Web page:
In the same way that a human is, sure. Consciousness is a product of the behavior of a brain. If the simulation allows the brain to make whatever choices a human would (it would have to have virtual senses or something), then I would say it's the same as human consciousness. I don't see a reason otherwise.


peregrinkm t1_j82axzr wrote

Clearly there’s something within you that registers sight as an image interpreted by consciousness, but is that any reason why someone should “see” what they see? You experience consciousness, meaning something experiences the sensory stimuli. What is the nature of experience itself?


Dozygrizly t1_j81l7iy wrote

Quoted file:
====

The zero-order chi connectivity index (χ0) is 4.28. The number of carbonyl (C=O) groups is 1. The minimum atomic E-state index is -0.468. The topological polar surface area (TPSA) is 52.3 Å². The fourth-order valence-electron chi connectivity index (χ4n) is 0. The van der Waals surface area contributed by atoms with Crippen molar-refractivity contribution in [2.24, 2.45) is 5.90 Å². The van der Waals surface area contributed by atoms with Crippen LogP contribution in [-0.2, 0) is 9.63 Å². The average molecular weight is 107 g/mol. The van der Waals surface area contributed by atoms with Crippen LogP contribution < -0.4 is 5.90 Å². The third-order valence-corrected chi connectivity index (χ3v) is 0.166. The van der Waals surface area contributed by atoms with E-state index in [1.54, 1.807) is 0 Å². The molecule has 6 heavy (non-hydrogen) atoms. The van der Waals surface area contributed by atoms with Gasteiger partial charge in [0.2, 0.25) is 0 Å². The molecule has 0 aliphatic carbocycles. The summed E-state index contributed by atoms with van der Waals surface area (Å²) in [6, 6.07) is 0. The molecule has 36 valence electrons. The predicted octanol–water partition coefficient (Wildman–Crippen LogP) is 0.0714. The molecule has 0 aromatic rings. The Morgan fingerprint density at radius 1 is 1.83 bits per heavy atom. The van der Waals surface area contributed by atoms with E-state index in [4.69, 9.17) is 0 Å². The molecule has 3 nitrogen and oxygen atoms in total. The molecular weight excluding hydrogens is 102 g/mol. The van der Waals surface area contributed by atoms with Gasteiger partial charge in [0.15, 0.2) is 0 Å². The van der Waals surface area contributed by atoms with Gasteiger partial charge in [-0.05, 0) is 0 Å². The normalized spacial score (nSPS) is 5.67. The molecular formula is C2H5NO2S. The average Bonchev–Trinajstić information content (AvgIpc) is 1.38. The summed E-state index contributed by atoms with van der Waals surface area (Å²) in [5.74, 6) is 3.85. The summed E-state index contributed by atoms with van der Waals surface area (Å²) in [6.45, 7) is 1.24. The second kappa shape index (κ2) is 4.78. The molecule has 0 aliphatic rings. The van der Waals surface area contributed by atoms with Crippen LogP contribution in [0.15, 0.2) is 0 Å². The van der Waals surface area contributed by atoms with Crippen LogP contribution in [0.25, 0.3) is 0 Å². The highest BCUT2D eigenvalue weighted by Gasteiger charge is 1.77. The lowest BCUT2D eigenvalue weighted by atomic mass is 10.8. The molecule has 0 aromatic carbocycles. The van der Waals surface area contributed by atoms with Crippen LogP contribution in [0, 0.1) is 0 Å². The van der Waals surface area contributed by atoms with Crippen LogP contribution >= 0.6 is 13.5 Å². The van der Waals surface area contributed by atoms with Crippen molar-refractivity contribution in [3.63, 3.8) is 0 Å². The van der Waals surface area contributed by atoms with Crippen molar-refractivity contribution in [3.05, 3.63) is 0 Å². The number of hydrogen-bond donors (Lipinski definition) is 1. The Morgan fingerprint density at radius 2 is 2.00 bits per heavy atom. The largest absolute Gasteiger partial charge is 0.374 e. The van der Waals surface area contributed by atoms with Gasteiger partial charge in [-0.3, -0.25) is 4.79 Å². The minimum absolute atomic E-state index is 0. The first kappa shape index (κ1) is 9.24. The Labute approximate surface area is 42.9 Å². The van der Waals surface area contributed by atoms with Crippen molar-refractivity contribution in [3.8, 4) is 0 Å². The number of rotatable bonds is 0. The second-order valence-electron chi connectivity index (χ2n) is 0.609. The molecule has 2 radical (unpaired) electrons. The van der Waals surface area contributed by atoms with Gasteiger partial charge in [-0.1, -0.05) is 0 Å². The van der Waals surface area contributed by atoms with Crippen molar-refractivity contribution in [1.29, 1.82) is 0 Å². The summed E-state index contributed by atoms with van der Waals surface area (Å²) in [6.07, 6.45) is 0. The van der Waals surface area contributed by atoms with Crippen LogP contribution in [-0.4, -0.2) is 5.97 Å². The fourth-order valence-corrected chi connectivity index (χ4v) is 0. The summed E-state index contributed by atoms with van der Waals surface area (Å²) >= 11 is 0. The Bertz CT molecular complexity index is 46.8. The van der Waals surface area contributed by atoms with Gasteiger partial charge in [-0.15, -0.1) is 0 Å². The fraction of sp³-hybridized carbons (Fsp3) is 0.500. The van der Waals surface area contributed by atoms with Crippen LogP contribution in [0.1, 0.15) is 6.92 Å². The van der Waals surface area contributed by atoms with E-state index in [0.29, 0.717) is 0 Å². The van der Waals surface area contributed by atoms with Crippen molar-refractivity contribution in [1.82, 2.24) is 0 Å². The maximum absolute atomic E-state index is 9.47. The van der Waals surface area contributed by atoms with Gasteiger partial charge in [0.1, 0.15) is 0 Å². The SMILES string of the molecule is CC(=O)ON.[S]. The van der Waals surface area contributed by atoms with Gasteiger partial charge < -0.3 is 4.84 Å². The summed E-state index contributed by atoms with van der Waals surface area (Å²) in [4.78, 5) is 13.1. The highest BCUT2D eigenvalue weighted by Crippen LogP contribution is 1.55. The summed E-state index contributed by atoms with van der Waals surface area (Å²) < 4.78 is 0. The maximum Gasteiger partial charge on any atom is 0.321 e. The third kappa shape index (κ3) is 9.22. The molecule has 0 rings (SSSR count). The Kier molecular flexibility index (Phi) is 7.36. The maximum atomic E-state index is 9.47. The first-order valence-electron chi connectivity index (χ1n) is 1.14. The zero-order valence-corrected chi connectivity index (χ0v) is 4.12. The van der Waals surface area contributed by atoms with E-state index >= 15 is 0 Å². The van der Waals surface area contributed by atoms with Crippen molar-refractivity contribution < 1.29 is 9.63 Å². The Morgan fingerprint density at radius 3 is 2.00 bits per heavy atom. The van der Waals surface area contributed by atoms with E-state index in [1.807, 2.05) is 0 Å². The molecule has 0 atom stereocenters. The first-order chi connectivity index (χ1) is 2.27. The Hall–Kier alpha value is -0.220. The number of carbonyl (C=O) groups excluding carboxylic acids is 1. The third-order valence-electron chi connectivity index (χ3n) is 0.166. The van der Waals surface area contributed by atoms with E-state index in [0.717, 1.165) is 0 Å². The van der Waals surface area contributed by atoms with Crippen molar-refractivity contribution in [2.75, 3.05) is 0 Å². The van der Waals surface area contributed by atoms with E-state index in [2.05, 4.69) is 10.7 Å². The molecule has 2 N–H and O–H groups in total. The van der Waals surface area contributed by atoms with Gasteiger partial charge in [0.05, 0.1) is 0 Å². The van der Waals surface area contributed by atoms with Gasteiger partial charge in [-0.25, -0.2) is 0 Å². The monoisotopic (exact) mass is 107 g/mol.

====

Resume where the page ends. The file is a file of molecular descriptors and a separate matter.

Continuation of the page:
It's actually pretty hotly debated whether this would be possible, if you're interested check out the debates around things like the blue brain project etc.

Your brain has billions or trillions of synapses. The information being relayed at synapses is not binary (different neurotransmitters have excitatory/inhibitory effects which can even propagate backwards). The effect of the entire nervous system would need to be modelled, as well as the gut microbiome (these all influence it significantly).

Add onto that, say you manage to create a perfect simulation, you essentially just have a brain in a jar. So you now need to simulate an external environment, a lifetimes worth of experiences to allow the simulated brain to plastically develop in response to input (otherwise it's an inert lump of meat essentially). Your simulated brain will not respond accurately without this plastic development.

To simulate a consciousness accurately, you would essentially need to simulate someone's entire life.

I agree that consciousness is emergent, but I don't think we could simulate consciousness as we know it. I believe we could get to some form of consciousness though.